The local history museum of Hadrut named after Artur Mkrtchyan
The museum was established in 1984, with Grigory Mardanyan serving as the founder and inaugural director. Artur Aslani Mkrtchyan assumed the role of museum director from October 17, 1986, to September 12, 1991. Later, he became the first chairman of the Supreme Council of Nagorno-Karabakh.
The museum was initially named "Dizak" and later, in honor of Artur Mkrtchyan's significant contributions through extensive collecting and scholarly endeavors, it was renamed "The Local History Museum of Hadrut named after Artur Mkrtchyan." A bust of Mkrtchyan was placed in the museum's lobby near the entrance. The museum was housed in one of the former schools of the city, located at 78 Artur Mkrtchyan Street (Fig. 1).
The museum boasted 7,680 exhibits distributed across 6 exhibition halls and funds, offering a comprehensive presentation of the region's history from ancient times to the present day.
The exhibition and the collection
The museum encompassed a lobby, six exhibition halls, and funds. Within the halls, notable features included a bust of Arthur Mkrtchyan, a relief map of the Hadrut region, and fragments of khachkars and diverse stone sculptures sourced from various monuments in Hadrut (Fig. 2).
The brief history of the Hadrut region and Armenia unfolded across six halls, each dedicated to a specific theme (Figs. 3-6).
- Hall 1: Presented an overview of the historical-architectural monuments of the historical Dizak province, delving into the history of the museum's inception, and highlighting the biography of the founder, Grigory Mardanyan.
- Hall 2: Focused on showcasing the flora and fauna of the region, along with an exploration of the Stone Age period.
- Hall 3: Highlighted the culture of the region from the Bronze Age to the Middle Ages, featuring agricultural tools and household items.
- Hall 4: Explored the history and culture of the region during the pre-Soviet and Soviet years.
- Hall 5: Explored the history of the Armenian Genocide, the Great Patriotic War, and the Sumgait pogroms. Featured photos and biographies of Hadrut residents who gained recognition in various fields.
- Hall 6: Displayed photos of Hadrut freedom fighters who lost their lives in the first Artsakh war, organized by villages. The exhibit included photographs of Order of the Combat Cross, missing freedom fighters, and Hadrut residents killed in the April four-day war. Additionally, separate panels detailed the path of Artur Mkrtchyan, and a model of the monument dedicated to the memory of the fallen freedom fighters was exhibited in this hall.
The museum houses rare exhibits, including a 19th-century Artsakh wedding dress, a khachkar relocated from Gtchavank, a miniature representation of the Azokh cave, and personal belongings of Arthur Mkrtchyan (Figs. 7, 8).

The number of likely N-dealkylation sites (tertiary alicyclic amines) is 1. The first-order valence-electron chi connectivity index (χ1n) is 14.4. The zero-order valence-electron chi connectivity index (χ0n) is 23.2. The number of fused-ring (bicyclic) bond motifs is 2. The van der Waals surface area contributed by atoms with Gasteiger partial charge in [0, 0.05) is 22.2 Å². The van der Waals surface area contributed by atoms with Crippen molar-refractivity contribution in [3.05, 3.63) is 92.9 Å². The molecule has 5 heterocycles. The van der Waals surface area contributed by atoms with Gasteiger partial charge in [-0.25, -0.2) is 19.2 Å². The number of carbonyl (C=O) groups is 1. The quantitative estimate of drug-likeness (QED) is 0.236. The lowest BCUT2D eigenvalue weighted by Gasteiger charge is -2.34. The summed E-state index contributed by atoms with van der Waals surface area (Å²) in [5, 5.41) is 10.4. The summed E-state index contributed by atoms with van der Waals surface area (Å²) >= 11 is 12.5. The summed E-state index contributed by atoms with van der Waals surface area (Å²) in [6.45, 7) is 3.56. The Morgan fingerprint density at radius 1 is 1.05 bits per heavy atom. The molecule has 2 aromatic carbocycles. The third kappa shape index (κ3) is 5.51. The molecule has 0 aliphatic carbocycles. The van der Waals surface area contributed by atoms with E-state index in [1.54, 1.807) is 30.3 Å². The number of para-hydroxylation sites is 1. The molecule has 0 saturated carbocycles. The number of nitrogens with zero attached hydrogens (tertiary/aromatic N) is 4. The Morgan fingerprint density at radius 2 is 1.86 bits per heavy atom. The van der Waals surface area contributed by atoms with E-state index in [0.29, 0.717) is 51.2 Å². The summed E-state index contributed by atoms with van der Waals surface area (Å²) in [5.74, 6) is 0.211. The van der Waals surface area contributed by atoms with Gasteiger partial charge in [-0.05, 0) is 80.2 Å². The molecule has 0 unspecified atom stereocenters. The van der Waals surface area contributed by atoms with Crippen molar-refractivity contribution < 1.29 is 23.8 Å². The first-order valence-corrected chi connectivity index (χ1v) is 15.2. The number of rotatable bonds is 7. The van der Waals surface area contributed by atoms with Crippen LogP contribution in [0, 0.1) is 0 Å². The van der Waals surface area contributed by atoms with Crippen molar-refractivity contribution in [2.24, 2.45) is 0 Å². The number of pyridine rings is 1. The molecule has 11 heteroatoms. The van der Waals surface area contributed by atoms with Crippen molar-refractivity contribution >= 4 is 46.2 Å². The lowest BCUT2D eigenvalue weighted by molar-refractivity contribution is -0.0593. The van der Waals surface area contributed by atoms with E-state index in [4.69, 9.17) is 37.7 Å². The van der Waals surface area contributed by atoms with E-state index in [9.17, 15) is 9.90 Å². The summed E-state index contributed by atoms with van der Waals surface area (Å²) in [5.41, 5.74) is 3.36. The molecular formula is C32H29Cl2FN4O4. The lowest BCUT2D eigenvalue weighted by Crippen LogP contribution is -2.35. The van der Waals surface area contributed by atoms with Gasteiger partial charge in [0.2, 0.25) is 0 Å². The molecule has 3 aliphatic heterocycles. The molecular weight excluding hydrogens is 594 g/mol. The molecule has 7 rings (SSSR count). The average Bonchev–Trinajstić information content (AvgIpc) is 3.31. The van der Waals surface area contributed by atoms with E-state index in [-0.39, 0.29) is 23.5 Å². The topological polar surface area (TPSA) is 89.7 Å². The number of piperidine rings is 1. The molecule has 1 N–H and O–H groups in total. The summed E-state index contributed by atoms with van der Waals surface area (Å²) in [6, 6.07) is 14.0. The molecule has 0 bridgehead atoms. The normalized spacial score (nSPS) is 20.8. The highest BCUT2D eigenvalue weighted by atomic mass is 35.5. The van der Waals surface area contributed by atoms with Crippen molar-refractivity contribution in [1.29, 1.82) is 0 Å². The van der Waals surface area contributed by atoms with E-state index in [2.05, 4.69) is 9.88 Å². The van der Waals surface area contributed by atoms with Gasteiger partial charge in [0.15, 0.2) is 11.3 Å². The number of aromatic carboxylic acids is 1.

The condition after the war
We regret to note that, after the war, the Artur Mkrtchyan Museum of Patriotism in Hadrut did not align with the concept of a modern museum in terms of its structure, building, and technical equipment.
During the 44-day war, the entire museum exhibition and funds remained in place and fell under the control of the Azerbaijani armed forces.
According to residents, the building was not damaged as a result of the military operations; only the roof suffered damage due to shelling (Fig. 9). In one of the videos released by the Azerbaijani armed forces after the war, it can be observed that during exercises conducted by the Azerbaijani army in Hadrut, the building serves as a target, and eventually, it is blown up.
Until now, it is unknown whether the museum's collection remained in the building that was blown up or not.
In 2023, the Hadrut History Department was established by the decision of the Minister of the Ministry of Education and Culture of the Republic of Artsakh. The department is tasked with collecting and researching the preserved electronic collections of the former museum, as well as gathering new materials related to the region.
The museum and international law regulations
The 1954 Hague Convention for the Protection of Cultural Property in the Event of Armed Conflict, along with its two protocols (1954 and 1999), serves as the international legal and legislative framework for safeguarding cultural property, including museums and their collections, during times of armed conflict. Article 4 of the 1954 Hague Convention for the Protection of Cultural Property in Time of Armed Conflict prohibits various actions that can cause harm to cultural heritage. These actions include vandalism, theft, robbery, and misappropriation, as well as engaging in hostilities and reprisals that target cultural heritage. It is prohibited to destroy cultural or spiritual values in occupied territories, according to the first Hague Protocol of 1954. The requirement is reaffirmed in the Second Hague Protocol of 1999, which classifies such an act as an international crime under Article 15. Actions aimed at destroying cultural values are also prohibited by four international conventions and protocols on the protection of victims of war, rules, and customs of war of Geneva of August 12, 1949, as well as applicable UN resolutions and human rights treaties.